By Rebecca Greenberg

By now, you know the story. Ray Rice, the running back for the Baltimore Ravens, was captured on video surveillance abusing his wife in an elevator last February. The security video was leaked by TMZ and showed Rice punching his then fiancée, Janay, in the face, knocking her out cold. He then proceeded to drag her immobile body out of the elevator and leave her in the doorway. The video caused immediate outrage from the public, but it was the future of Ray Rice’s career – and not Janay’s safety – that became the subject of discussion.

“The focus is not on the well-being of her and her family. The focus is on whether the NFL has done the proper thing in order to be compliant with some understanding that then makes everybody feel better,” said Heather Turcotte, assistant professor of political science and women’s gender and sexuality studies at the University of Connecticut.

Janay Rice posted an open letter on Instagram, expressing her disgust with the media for stripping her husband of something for which he worked so hard. Although Janay asked the public for privacy, Turcotte believes this is an issue people should be talking about.

“This isn’t an NFL problem by itself or an individual couple’s problem. It’s something that’s longer, bigger and systemic,” Turcotte said.

It’s also something that hits close to home for many on college campuses across the country, including for students right here in Storrs. When current and former UConn students joined last year to file a lawsuit against the university for failing to handle accounts of sexual assault, questions emerged: was the university doing enough to address sexual violence on campus?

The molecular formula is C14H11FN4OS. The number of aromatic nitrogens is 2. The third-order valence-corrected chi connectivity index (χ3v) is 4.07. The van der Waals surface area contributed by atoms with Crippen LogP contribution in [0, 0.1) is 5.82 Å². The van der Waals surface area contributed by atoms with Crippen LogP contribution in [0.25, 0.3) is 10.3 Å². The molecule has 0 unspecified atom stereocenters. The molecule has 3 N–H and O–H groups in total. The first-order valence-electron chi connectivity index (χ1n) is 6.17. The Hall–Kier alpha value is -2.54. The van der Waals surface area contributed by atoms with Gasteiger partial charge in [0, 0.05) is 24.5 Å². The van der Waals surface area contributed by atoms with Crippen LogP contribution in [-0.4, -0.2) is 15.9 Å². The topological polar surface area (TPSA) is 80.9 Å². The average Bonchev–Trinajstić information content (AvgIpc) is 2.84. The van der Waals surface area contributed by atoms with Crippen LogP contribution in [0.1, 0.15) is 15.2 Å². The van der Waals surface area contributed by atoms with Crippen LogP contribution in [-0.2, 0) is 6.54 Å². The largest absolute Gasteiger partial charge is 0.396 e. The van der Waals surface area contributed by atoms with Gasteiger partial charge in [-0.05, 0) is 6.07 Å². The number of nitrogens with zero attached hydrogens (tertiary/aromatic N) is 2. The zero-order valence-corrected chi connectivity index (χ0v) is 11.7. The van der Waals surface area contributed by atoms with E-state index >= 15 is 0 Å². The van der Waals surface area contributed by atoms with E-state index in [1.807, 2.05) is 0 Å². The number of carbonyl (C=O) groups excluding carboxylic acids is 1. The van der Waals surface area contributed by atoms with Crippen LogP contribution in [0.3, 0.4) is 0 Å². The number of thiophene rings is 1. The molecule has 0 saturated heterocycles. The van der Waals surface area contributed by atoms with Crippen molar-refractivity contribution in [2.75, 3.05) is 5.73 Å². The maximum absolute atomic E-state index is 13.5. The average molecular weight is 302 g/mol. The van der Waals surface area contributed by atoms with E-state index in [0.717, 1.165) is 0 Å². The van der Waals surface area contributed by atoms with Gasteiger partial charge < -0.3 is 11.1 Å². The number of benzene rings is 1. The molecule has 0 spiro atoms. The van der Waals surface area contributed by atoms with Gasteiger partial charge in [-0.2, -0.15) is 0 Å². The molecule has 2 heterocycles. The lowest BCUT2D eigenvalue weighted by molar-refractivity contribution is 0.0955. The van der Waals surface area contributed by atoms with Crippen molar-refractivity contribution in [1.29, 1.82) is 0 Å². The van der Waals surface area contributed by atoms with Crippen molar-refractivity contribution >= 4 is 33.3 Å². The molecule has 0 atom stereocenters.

UConn is currently under investigation by the U.S. Department of Education for violating the anti-sex discrimination law Title IX, and many students claimed that both the UConn administration and its police failed to handle reports of sexual assault in an adequate manner.

“UConn has failed and UConn needs to figure out how to do a better job,” said UConn professor Barbara Gurr.

The Task Force on Civility and Campus Culture was formed in the spring of 2013 to address sexual violence at UConn, but Gurr said the task force’s recommendation to hire more police does not go far enough.

“We don’t need more police, we need better training for our police. Maybe we need better resources for our police, including that training and other things as well, but we don’t need more police, we need better training,” Gurr said.

Two of the four UConn allegations in the Title IX suit involved complaints against student athletes. Turcotte sees similarities between the way the NFL handles domestic violence and the way universities handle sexual assault.

“They’re different contexts, but they’re one in the same,” Turcotte said.

As universities across the country continue to grapple with sexual assault, Gurr believes that there is only one solution to this problem: “This is really about our whole culture needing to talk about rape culture and male privilege and entitlement and power and what all of these things mean and look like in a tight microcosm that is college campuses.”

Photo Credit: wolframburner

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